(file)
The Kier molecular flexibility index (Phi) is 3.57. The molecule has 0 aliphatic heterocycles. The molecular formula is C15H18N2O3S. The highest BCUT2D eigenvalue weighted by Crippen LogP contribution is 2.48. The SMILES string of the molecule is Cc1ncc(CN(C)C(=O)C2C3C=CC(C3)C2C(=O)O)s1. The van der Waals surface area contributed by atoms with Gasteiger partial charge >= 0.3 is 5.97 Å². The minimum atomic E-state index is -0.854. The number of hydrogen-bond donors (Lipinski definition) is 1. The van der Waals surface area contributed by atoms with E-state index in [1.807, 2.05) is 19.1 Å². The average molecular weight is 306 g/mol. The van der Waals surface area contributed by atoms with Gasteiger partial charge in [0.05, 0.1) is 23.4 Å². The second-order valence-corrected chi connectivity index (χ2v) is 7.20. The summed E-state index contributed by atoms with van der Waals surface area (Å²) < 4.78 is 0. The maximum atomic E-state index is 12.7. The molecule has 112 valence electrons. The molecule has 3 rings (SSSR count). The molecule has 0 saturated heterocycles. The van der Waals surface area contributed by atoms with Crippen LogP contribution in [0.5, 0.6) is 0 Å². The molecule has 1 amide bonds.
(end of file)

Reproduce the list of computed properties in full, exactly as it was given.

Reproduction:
The Kier molecular flexibility index (Phi) is 3.57. The molecule has 0 aliphatic heterocycles. The molecular formula is C15H18N2O3S. The highest BCUT2D eigenvalue weighted by Crippen LogP contribution is 2.48. The SMILES string of the molecule is Cc1ncc(CN(C)C(=O)C2C3C=CC(C3)C2C(=O)O)s1. The van der Waals surface area contributed by atoms with Gasteiger partial charge >= 0.3 is 5.97 Å². The minimum atomic E-state index is -0.854. The number of hydrogen-bond donors (Lipinski definition) is 1. The van der Waals surface area contributed by atoms with E-state index in [1.807, 2.05) is 19.1 Å². The average molecular weight is 306 g/mol. The van der Waals surface area contributed by atoms with Gasteiger partial charge in [0.05, 0.1) is 23.4 Å². The second-order valence-corrected chi connectivity index (χ2v) is 7.20. The summed E-state index contributed by atoms with van der Waals surface area (Å²) < 4.78 is 0. The maximum atomic E-state index is 12.7. The molecule has 112 valence electrons. The molecule has 3 rings (SSSR count). The molecule has 0 saturated heterocycles. The van der Waals surface area contributed by atoms with Crippen LogP contribution in [0.5, 0.6) is 0 Å². The molecule has 1 amide bonds.